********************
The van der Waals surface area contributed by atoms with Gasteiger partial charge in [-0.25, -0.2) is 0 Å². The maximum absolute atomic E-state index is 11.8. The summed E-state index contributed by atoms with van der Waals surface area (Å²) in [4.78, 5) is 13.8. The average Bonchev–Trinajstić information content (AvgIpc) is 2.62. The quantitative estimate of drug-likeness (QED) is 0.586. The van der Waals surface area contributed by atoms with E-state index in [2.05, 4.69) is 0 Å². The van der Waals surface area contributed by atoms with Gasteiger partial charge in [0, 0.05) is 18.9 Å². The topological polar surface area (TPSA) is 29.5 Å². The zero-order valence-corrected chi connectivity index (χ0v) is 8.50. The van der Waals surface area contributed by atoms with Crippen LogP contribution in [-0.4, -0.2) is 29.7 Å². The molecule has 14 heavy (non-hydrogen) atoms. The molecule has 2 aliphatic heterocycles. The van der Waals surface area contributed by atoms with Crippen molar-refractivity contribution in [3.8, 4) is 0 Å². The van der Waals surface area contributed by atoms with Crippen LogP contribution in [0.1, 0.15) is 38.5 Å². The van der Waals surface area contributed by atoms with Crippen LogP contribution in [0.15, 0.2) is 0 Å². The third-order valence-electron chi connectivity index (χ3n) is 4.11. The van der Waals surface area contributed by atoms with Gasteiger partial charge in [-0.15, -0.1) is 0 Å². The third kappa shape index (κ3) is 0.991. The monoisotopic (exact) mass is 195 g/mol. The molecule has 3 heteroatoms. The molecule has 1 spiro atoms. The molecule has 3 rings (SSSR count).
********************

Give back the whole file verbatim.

The van der Waals surface area contributed by atoms with Gasteiger partial charge in [-0.25, -0.2) is 0 Å². The maximum absolute atomic E-state index is 11.8. The summed E-state index contributed by atoms with van der Waals surface area (Å²) in [4.78, 5) is 13.8. The average Bonchev–Trinajstić information content (AvgIpc) is 2.62. The quantitative estimate of drug-likeness (QED) is 0.586. The van der Waals surface area contributed by atoms with E-state index in [2.05, 4.69) is 0 Å². The van der Waals surface area contributed by atoms with Gasteiger partial charge in [0, 0.05) is 18.9 Å². The topological polar surface area (TPSA) is 29.5 Å². The zero-order valence-corrected chi connectivity index (χ0v) is 8.50. The van der Waals surface area contributed by atoms with Crippen LogP contribution in [-0.4, -0.2) is 29.7 Å². The molecule has 14 heavy (non-hydrogen) atoms. The molecule has 2 aliphatic heterocycles. The van der Waals surface area contributed by atoms with Crippen molar-refractivity contribution in [3.8, 4) is 0 Å². The van der Waals surface area contributed by atoms with Crippen LogP contribution in [0.1, 0.15) is 38.5 Å². The van der Waals surface area contributed by atoms with Crippen LogP contribution in [0.15, 0.2) is 0 Å². The third-order valence-electron chi connectivity index (χ3n) is 4.11. The van der Waals surface area contributed by atoms with Gasteiger partial charge in [-0.15, -0.1) is 0 Å². The third kappa shape index (κ3) is 0.991. The monoisotopic (exact) mass is 195 g/mol. The molecule has 3 heteroatoms. The molecule has 1 spiro atoms. The molecule has 3 rings (SSSR count).